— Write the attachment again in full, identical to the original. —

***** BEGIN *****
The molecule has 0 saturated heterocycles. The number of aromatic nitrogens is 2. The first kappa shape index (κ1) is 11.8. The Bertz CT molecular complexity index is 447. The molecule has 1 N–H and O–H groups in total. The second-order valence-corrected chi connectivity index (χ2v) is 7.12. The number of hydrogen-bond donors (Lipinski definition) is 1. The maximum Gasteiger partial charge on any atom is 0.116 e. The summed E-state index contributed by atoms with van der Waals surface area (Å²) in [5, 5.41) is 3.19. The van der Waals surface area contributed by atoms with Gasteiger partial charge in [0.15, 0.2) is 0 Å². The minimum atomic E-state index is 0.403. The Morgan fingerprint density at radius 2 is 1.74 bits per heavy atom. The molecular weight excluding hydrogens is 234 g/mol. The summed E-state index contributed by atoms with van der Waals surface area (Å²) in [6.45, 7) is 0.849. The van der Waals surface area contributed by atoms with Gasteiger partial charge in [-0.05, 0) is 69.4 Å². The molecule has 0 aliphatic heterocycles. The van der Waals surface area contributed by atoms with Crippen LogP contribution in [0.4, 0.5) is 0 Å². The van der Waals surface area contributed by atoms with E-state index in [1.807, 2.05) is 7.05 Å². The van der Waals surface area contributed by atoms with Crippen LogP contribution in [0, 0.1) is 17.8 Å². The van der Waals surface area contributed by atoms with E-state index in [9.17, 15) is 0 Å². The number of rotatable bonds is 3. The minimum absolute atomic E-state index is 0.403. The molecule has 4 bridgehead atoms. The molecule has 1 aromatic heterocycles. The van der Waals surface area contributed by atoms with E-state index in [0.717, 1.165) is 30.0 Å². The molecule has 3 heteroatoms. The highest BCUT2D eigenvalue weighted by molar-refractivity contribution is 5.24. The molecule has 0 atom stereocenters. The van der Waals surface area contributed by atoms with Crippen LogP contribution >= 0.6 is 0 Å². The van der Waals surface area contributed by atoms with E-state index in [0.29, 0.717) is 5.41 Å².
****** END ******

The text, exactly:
The molecule has 0 saturated heterocycles. The number of aromatic nitrogens is 2. The first kappa shape index (κ1) is 11.8. The Bertz CT molecular complexity index is 447. The molecule has 1 N–H and O–H groups in total. The second-order valence-corrected chi connectivity index (χ2v) is 7.12. The number of hydrogen-bond donors (Lipinski definition) is 1. The maximum Gasteiger partial charge on any atom is 0.116 e. The summed E-state index contributed by atoms with van der Waals surface area (Å²) in [5, 5.41) is 3.19. The van der Waals surface area contributed by atoms with Gasteiger partial charge in [0.15, 0.2) is 0 Å². The minimum atomic E-state index is 0.403. The Morgan fingerprint density at radius 2 is 1.74 bits per heavy atom. The molecular weight excluding hydrogens is 234 g/mol. The summed E-state index contributed by atoms with van der Waals surface area (Å²) in [6.45, 7) is 0.849. The van der Waals surface area contributed by atoms with Gasteiger partial charge in [-0.05, 0) is 69.4 Å². The molecule has 0 aliphatic heterocycles. The van der Waals surface area contributed by atoms with Crippen LogP contribution in [0.4, 0.5) is 0 Å². The van der Waals surface area contributed by atoms with E-state index in [1.807, 2.05) is 7.05 Å². The van der Waals surface area contributed by atoms with Crippen LogP contribution in [0, 0.1) is 17.8 Å². The van der Waals surface area contributed by atoms with E-state index in [9.17, 15) is 0 Å². The number of rotatable bonds is 3. The minimum absolute atomic E-state index is 0.403. The molecule has 4 bridgehead atoms. The molecule has 1 aromatic heterocycles. The van der Waals surface area contributed by atoms with E-state index in [0.717, 1.165) is 30.0 Å². The molecule has 3 heteroatoms. The highest BCUT2D eigenvalue weighted by molar-refractivity contribution is 5.24. The molecule has 0 atom stereocenters. The van der Waals surface area contributed by atoms with Crippen LogP contribution >= 0.6 is 0 Å². The van der Waals surface area contributed by atoms with E-state index in [0.29, 0.717) is 5.41 Å².